Over the years, Wild Blueberries have earned the nickname “brain berries,” and now, they can claim another scientific credit —improving cognitive performance in healthy, middle-aged adults. Couple this with the fact that wild blueberries are more flavorful than ordinary blueberries, and you can rest assured that starting your day with wild is a great choice for the whole family.
You may already know that the relationship between wild blueberries and cognition has been studied for decades (and in case you didn’t know that, you can catch up here and here). In fact, a number of clinical studies have shown that daily consumption of wild blueberries is associated with cognitive improvements for people of all ages, including children, young adults, and older adults. Until recently however, there has been a lack of research focused on the effects of these tiny potent berries and brain health in middle-aged adults—and more specifically, healthy middle-aged adults.
“Demonstrating the cognitive benefits of consuming whole foods in a relatively healthy population is difficult,” says Britt Burton-Freeman PhD, Director of the Center for Nutrition Research at the Illinois Institute of Technology and a co-researcher for this study, “And yet, the research on wild blueberries continues to demonstrate benefits across, what appears to be, much of the lifespan.”
Why is this so important?
Well, there are a LOT of healthy middle-aged people who are looking to stay that way—and they’re interested in learning about foods that may help them preserve their brain function and cognitive abilities. Cognitive health includes the ability to think clearly, learn and remember things. With the recent publication of a collaborative study from researchers at two U.S. universities and one in the U.K., we can fill in this important age gap in the scientific evidence that supports the role of wild blueberries in maintaining cognitive health.
What did the new study find?
The new double-blind study, published in the European Journal of Nutrition, explored the impact of a single dose of wild blueberries on the cognitive performance of 35 adults aged 40-to-65. The subjects consumed the berries in a beverage that included a powder made from whole, freeze-dried wild blueberries in an amount equal to about one cup of berries. A matched placebo was used for comparison, and all subjects served as their own controls (meaning each subject received both treatments—the wild blueberry beverage and the placebo beverage—at some point in the study). Then, at both 4- and 8-hours after consuming the beverage (or placebo) the participants were asked to perform a number of validated cognitive tests designed to evaluate working memory as well as new learning and retention—areas of cognition, the study authors explain, are “characteristically vulnerable to decline with aging beginning in midlife.” Some of the testing tasks were fairly easy memory exercises, such as verbally repeating lists of words after hearing them, but then tasks grew progressively more difficult and complicated.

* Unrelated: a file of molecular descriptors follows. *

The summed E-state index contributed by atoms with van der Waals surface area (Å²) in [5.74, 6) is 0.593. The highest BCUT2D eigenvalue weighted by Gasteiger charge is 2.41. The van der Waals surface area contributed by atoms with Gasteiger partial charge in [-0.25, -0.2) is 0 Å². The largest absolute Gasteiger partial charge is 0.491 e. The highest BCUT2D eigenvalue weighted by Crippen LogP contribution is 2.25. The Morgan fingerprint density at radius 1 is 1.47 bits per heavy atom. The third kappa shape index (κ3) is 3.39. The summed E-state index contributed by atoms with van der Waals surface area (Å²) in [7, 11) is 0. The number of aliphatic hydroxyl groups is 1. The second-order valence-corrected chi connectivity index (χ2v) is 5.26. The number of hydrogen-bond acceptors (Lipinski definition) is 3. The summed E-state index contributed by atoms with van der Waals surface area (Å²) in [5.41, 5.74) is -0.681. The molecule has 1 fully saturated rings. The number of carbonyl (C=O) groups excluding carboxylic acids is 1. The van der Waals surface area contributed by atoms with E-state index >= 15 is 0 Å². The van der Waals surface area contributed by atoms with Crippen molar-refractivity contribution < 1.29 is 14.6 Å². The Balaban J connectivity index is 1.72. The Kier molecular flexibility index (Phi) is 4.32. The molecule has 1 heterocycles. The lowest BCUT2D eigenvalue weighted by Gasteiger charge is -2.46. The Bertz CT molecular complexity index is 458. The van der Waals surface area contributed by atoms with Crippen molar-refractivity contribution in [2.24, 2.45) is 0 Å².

“Our study indicated that, when compared to a placebo, participants showed better memory function after consuming the Wild Blueberry drink,” explains Adrian Whyte, PhD, lead author of the published paper. “This was particularly evident in memory recognition tests where participants were required to remember whether they had seen an item or word before. They also demonstrated improved attention, a part of what’s known as executive function whereby they were able to overcome the impulse to respond to misleading cues, and also showed faster reaction times.”
These observed benefits were most pronounced during the most difficult aspects of the tasks.
Blood sugar control was also positively impacted
A second finding of this study is related to metabolic health, specifically the body’s ability to regulate blood glucose after consuming food. The participants showed reduced post-meal blood glucose and insulin levels over the first two hours following consumption of the wild blueberry beverage in comparison to the placebo. However, there was little evidence of a relationship between the metabolic and cognitive benefits found in this study.
According to Britt Burton-Freeman, PhD, Director of the Center for Nutrition Research at the Illinois Institute of Technology and a co-researcher for this study, glucose control is a growing concern in middle-age, as risk factors for chronic diseases—like diabetes—start to appear. “Although we did not see a statistical association with cognition, the metabolic benefits stand on their own, showing that wild blueberries can help reduce post-meal glucose and insulin, which is important for long-term health and lowering the risk for diabetes development,” explains Burton-Freeman.
Overall, this new study adds more evidence to the growing body of research that wild blueberries enhance cognitive performance in people of all ages.
All in all, including wild blueberries in your daily diet, is easy considering their convenience (frozen and always at the ready), versatility, and great taste. For ideas on ways to incorporate wild blueberries into your cooking, check out our large selection of recipes—there’s something to appeal to everyone, at every age.